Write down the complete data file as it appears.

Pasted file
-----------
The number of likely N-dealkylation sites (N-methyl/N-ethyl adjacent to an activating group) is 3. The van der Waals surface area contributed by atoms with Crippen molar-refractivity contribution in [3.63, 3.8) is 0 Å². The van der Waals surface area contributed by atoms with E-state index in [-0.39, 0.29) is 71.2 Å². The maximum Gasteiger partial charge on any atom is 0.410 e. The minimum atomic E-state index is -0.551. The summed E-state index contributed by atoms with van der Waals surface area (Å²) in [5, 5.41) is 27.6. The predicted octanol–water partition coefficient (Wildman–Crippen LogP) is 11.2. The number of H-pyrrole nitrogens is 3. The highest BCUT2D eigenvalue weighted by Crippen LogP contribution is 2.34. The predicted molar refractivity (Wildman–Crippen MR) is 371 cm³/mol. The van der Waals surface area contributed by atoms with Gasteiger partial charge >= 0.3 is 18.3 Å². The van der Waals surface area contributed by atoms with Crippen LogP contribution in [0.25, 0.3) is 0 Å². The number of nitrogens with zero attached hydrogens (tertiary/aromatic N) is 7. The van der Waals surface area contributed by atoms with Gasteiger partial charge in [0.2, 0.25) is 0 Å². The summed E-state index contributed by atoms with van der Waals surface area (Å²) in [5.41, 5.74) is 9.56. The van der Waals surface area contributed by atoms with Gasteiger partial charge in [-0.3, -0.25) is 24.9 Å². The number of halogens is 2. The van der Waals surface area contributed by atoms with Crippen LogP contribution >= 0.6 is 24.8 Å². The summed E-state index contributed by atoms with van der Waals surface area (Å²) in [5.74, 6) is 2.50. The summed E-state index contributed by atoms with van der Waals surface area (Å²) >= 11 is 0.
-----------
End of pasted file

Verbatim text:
The number of likely N-dealkylation sites (N-methyl/N-ethyl adjacent to an activating group) is 3. The van der Waals surface area contributed by atoms with Crippen molar-refractivity contribution in [3.63, 3.8) is 0 Å². The van der Waals surface area contributed by atoms with E-state index in [-0.39, 0.29) is 71.2 Å². The maximum Gasteiger partial charge on any atom is 0.410 e. The minimum atomic E-state index is -0.551. The summed E-state index contributed by atoms with van der Waals surface area (Å²) in [5, 5.41) is 27.6. The predicted octanol–water partition coefficient (Wildman–Crippen LogP) is 11.2. The number of H-pyrrole nitrogens is 3. The highest BCUT2D eigenvalue weighted by Crippen LogP contribution is 2.34. The predicted molar refractivity (Wildman–Crippen MR) is 371 cm³/mol. The van der Waals surface area contributed by atoms with Gasteiger partial charge >= 0.3 is 18.3 Å². The van der Waals surface area contributed by atoms with Crippen LogP contribution in [0.25, 0.3) is 0 Å². The number of nitrogens with zero attached hydrogens (tertiary/aromatic N) is 7. The van der Waals surface area contributed by atoms with Gasteiger partial charge in [0.2, 0.25) is 0 Å². The summed E-state index contributed by atoms with van der Waals surface area (Å²) in [5.41, 5.74) is 9.56. The van der Waals surface area contributed by atoms with Gasteiger partial charge in [-0.3, -0.25) is 24.9 Å². The number of halogens is 2. The van der Waals surface area contributed by atoms with Crippen LogP contribution >= 0.6 is 24.8 Å². The summed E-state index contributed by atoms with van der Waals surface area (Å²) in [5.74, 6) is 2.50. The summed E-state index contributed by atoms with van der Waals surface area (Å²) >= 11 is 0.